Internet expands genealogy research possibilities

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    Katie Parker

    Drastic changes have been evolving in genealogy work as it moves to the Internet.

    Genealogy via the Internet was started in the early 1980’s by Dick Eastman through the Compuserve Genealogical Forum.

    The forum was set aside for the subject of genealogy and provided chat rooms and family history intruction through e-mail.

    No type of search was done at this early stage.

    Now there are over 40,000 genealogy content related sites available for search on the Internet, said David Rincher, an official from the Family History Department of the Church of Jesus Christ of Latter-day Saints.

    Most of the sights are linked to private family pedigrees which actually give aid to the millions who do genealogy.

    “The greatest benefit of genealogy online is the collaboration involved,” said Paul Nauta, public relations representative of the Family History Department.

    People sharing their family generations with other patrons through their private Web sites has helped further the cause of Internet genealogy, he said.

    Although these individual family sites are helpful, the process is still very time-consuming if each site must be visited to find the information needed, said Michael Andrews, founder of Kindred Konnections, an Internet Genealogy Research Center.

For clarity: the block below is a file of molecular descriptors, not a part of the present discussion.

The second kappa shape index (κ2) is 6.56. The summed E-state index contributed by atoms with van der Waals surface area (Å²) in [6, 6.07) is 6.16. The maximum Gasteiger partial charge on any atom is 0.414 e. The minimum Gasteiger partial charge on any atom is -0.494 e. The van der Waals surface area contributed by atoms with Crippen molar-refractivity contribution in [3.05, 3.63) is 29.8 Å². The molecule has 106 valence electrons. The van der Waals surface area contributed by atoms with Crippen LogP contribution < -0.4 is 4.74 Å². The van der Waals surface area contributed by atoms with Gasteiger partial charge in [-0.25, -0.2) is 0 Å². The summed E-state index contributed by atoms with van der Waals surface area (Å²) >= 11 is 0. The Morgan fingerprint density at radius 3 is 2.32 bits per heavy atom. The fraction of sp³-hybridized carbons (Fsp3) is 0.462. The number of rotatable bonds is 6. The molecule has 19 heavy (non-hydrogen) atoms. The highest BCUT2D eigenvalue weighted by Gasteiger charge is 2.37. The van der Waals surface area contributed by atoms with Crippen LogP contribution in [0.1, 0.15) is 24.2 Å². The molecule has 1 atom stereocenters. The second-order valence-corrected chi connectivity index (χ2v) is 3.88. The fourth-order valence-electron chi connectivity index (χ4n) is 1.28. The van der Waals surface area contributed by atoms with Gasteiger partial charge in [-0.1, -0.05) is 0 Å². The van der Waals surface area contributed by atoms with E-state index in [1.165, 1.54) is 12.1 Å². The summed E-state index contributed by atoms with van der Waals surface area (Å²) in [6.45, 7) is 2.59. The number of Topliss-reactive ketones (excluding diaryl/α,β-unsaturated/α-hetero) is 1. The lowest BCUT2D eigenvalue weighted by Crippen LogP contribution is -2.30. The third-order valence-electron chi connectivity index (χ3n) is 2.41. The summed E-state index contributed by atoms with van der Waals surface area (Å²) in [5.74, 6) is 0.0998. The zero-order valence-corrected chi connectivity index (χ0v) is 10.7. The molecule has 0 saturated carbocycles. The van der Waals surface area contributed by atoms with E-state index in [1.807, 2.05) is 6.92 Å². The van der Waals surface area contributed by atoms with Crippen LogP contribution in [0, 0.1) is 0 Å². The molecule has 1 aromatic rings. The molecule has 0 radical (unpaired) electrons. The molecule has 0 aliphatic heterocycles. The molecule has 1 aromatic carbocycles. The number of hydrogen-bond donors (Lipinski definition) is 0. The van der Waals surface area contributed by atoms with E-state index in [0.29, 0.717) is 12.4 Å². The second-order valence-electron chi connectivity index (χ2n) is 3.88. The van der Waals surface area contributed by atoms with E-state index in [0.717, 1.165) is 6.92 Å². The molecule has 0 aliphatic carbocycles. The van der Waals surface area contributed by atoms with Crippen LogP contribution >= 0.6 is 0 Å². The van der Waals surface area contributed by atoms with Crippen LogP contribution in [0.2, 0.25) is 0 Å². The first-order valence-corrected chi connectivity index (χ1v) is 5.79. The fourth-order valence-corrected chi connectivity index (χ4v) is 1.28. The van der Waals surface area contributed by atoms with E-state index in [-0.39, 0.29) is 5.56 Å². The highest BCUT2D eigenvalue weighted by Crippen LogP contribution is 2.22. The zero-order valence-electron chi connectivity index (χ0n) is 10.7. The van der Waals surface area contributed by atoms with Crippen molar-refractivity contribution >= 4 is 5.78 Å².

Kindred Konnections is a growing Web site that has indexed genealogical content related sites on the Internet, Andrews said.

    “Web site users only have to enter a name and our robots will search all the 40,000 sites available and take you to the one you with the information you need,” said Dr. Frank Carman, co-founder of Kindred Konnections.

    Other search engines such as Family Treemaker, Ancestry.com, Cyndi’s list, Roots Web, and Geocities provide similar services for users.

    However, Kindred Konnections is the only site that will search the substantial content-based genealogy related sites for the user based on a specific name, Andrews said.

    Family Treemaker and Ancestry.com offer access to lists of names through CDs. If the customer finds a name they can buy time to use that CD, said Cindy Carman, a genealogical internet technologist.

    Cyndi’s list offers access to huge amounts of information relating the slightest bit to genealogy. It offers links to country sites, state sites and others, she said.

    Roots Web provides information for patrons through responses to e-mails.

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